Finally, it would help if you pulled audiences to you with consistency. It can be helpful to create an editorial calendar of weekly or monthly topics, such as the ever-popular “Throwback Thursday.” Search leading sources in your industry for their editorial calendars and try following their topic timings to grab pre-existing and trending audience interest. Several content pre-scheduling sites are available to send out your content automatically once you produce it and schedule the timings. Hootsuite is a good one.

Over time, your audience will tell you what they like. You won’t know overnight, after two blogs and probably not after twenty, but if you start paying attention to your content and intention, the audiences of The BEST of Rest of Us will vote with their feet, I mean – fingers, or possibly thumbs.

Karen Stewart
www.kstewartcommunicatons.com
A DWG partner

Dedicated to Servers

Those of you who already work with us know how often we talk about servers and security.  It’s a mainstay of our daily communication and vital to providing to-notch service.  In fact, our excellent server up-time is a result of this prioritization and effort (you know this because I’m afraid we brag a bit).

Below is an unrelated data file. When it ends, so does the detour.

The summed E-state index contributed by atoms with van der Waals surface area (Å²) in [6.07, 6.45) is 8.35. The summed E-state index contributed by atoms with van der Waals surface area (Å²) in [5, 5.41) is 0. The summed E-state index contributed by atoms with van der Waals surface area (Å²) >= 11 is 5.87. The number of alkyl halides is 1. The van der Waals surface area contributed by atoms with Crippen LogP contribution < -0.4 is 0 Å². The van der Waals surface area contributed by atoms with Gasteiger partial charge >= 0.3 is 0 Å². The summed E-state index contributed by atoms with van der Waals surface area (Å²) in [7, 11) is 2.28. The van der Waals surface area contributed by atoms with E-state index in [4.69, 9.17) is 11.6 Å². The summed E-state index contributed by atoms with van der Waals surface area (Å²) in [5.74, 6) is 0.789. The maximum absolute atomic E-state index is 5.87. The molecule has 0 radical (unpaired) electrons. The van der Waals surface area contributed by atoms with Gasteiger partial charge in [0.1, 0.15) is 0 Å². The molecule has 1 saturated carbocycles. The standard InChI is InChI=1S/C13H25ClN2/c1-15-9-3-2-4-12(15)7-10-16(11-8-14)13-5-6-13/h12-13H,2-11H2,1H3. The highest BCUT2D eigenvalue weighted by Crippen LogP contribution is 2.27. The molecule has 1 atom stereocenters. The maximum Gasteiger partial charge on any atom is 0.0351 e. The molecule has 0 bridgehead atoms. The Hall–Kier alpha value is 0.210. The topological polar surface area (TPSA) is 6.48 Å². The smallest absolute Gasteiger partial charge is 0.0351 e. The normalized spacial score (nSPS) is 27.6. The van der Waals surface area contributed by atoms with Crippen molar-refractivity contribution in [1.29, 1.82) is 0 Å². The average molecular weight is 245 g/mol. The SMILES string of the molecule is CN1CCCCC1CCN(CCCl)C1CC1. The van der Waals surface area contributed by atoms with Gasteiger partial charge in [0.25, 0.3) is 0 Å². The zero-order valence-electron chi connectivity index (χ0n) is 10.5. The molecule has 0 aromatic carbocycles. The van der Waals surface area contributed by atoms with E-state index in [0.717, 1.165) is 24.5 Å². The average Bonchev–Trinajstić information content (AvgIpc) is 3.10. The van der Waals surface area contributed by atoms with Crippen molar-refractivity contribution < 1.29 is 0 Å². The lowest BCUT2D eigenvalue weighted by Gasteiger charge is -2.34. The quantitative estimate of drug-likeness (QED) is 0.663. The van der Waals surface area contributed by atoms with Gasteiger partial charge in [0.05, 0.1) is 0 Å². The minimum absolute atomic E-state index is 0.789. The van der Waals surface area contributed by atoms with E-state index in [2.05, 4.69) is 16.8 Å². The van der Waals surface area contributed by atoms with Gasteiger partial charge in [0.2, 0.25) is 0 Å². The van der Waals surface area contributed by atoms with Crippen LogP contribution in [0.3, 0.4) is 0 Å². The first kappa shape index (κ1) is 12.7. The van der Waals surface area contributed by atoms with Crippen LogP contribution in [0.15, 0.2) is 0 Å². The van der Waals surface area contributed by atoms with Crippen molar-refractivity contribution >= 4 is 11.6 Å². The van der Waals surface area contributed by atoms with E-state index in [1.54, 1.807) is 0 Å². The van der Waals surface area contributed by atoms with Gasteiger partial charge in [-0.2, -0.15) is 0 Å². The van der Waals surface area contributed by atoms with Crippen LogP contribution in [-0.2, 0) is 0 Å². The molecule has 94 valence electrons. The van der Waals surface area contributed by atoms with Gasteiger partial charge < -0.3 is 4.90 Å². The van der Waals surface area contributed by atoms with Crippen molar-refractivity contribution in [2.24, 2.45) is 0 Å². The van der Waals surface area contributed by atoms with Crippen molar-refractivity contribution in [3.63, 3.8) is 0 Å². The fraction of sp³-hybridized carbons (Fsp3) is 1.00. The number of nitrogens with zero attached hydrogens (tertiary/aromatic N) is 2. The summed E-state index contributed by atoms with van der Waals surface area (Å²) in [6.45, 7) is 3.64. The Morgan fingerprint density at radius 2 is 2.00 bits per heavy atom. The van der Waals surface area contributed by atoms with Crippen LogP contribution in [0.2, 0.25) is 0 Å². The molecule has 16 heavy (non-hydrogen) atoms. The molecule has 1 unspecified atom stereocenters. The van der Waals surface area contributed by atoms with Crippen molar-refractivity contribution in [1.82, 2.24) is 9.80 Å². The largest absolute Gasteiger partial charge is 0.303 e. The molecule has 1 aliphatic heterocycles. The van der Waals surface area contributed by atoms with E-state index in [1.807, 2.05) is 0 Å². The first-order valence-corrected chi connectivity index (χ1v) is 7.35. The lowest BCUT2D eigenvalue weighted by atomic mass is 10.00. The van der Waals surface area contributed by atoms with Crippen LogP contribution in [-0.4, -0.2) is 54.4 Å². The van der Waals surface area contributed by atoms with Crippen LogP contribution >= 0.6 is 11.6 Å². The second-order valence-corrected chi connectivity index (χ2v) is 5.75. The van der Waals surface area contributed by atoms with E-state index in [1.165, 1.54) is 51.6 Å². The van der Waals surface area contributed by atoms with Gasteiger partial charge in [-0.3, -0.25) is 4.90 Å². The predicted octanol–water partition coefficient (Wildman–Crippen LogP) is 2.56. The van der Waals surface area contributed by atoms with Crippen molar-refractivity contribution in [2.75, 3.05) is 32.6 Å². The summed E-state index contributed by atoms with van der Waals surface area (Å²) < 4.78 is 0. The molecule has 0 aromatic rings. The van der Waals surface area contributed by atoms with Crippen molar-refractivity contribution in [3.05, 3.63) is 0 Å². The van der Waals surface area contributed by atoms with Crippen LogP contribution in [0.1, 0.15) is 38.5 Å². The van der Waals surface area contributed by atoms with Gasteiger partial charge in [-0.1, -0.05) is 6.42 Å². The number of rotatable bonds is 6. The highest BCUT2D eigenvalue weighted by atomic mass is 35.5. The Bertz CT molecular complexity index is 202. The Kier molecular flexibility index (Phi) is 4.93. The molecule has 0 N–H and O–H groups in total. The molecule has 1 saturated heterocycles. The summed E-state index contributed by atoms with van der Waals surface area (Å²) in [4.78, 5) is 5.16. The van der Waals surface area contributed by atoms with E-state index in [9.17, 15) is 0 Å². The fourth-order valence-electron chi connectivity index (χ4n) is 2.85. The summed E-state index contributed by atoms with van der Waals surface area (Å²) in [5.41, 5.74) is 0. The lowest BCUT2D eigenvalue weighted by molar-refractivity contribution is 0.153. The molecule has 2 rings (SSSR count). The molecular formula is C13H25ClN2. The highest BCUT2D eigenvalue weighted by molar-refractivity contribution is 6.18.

Our managed service provider featured our story recently.

Read about our AWS servers here.

Ticketing – We are Switzerland

While that may be a bit of an exaggeration, it is how we approach the ticketing vendor options both within DWG and to our clients/potential clients. Sprechen sie Deutsch?

Very often, clients are in the midst of making a decision regarding a ticketing/development/CRM vendor. We are happy to consult and provide our expertise to help them make the correct choice.? But, there is no one size fits all answer.

First, we ask these questions:

  1. What do you / don’t you like about your existing ticketing vendor?
  2. Who are your internal constituents?? (marketing, box office, development, finance)
  3. What must it have?
  4. How do you price?
  5. Cost considerations?
  6. Do you have any specialty events/uses that are important?? (i.e. very complex CYO, donation add-on, products, integration with another system).

After that conversation and a some discussion, we can give you some ticketing vendors to consider.

In most cases, this is a discussion about features and functions.? However, there are ticketing vendors that we know provide great customer service and are open to working with us to meet customer needs….we will certainly pass along those impressions.? And, if we have a vendor that hasn’t played well with others, they probably won’t make it on our option list.